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Game Review: Tellltale’s Batman: Episode 1

Telltale is no stranger to taking beloved properties and crafting their own interactive narratives. In fact it’s about the only thing they do. So it was only a matter of time until they tried their hands at Batman. The first episode has arrived, but it is another worthy addition to the Batman mythology?

Short answer is yes. Telltale has always done a fantastic job of taking characters and lore from franchises and crafting their own narrative while still being faithful to what’s already there. From the very beginning this feels like a Batman story. But rather than spend a few moments as Bruce Wayne and more as Batman they’ve turned the formula making Bruce Wayne very integral to what happens in the story. Thus in the first episode you find yourself playing as Bruce Wayne more often than Batman setting up intrigue that will play out in later episodes. It should be mentioned that this story is very early Batman so he hasn’t quite established to relationships with other characters yet, however you make decisions that help to build those relationships. Familiar characters are given nice twists that make them stand out from previous iterations while still retaining the qualities they are known for.

Voice acting is top notch as it is with every Telltale game. I think Troy Baker might be the first actor in history to have played both Batman and The Joker (are you really surprised Troy Baker is in here?). There is some dialogue that comes off as a bit cheesy, but it’s more from the writing than the actor. While some characters don’t have much to do, it’s only the first episode so I expect them to appear more frequently with each episode. The visuals are great making this feel like a comic come to life and it’s always a pleasure to see famous locations from the Batman universe.

Gameplay is the same as previous Telltale games. You press the right buttons when prompted during action sequences, limited time to make dialogue choices, etc. Then you have some of the more Batman based gameplay such as investigating evidence to piece together a crime scene. Whereas the Arkham games held your hand here you’re given evidence and it’s up to you to link different pieces of evidence together to figure out what happened. However there still seems to be a bit of hand holding. The developer could have thrown in more evidence and let you figure it out on your own, though it could be just to get the player use to the mechanic for later episodes. There is also a part where you come up with a battle plan; however the choices never feel like they have any impact other than which takedown do you think will look cooler.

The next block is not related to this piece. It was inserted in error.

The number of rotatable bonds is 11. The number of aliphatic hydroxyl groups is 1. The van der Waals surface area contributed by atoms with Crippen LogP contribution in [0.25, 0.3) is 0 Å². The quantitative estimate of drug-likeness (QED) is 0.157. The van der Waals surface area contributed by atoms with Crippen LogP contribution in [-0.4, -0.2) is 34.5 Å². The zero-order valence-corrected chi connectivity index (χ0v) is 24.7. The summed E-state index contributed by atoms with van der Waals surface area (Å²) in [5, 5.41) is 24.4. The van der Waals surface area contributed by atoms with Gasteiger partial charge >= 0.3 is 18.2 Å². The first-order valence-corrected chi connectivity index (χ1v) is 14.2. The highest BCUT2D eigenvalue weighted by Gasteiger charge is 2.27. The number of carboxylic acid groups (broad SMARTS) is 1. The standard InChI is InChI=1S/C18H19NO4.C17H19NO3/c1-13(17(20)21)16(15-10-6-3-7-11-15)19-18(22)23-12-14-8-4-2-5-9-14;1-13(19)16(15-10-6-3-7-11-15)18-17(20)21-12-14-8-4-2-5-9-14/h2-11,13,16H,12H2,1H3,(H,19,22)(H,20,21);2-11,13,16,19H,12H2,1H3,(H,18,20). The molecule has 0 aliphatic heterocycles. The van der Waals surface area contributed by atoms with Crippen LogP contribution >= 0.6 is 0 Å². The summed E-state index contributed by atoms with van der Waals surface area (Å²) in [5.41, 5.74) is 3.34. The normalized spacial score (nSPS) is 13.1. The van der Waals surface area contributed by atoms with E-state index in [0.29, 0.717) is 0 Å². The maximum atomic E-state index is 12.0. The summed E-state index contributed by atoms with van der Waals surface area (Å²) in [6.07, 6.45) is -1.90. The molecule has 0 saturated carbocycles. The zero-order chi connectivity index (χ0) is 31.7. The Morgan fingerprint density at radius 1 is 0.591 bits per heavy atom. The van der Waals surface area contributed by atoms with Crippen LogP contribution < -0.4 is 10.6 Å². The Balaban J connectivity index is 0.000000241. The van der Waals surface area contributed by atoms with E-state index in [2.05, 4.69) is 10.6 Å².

If there’s one big negative to this game it’s the same problem I have with all Telltale games; stiff animation and choppiness of the action scenes. Early on this is not a problem, but later action scenes there are small pauses and odd jump cuts. Animations still aren’t smooth, with characters feeling very stiff. You would think after all these games the animators would be able to do better, especially with the upgrades that were supposedly made to the game engine. It’s a shame the animations aren’t smoother because there are cool moments during the fight scenes. Also the placement of the prompts could have been a little better since they tend to take your focus away from the action which defeats the point of having cool fight scenes especially in a Batman game.

The first episode of Telltale’s Batman series is off to a good start, but there is still room for improvement. Hopefully the rest of the episodes run much smoother, but aside from the technical aspects I look forward to seeing the story unfold.

This review was done playing the PS4 version of the game purchased by the reviewer.

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Reviewed by Peter Rivera on August 2, 2016

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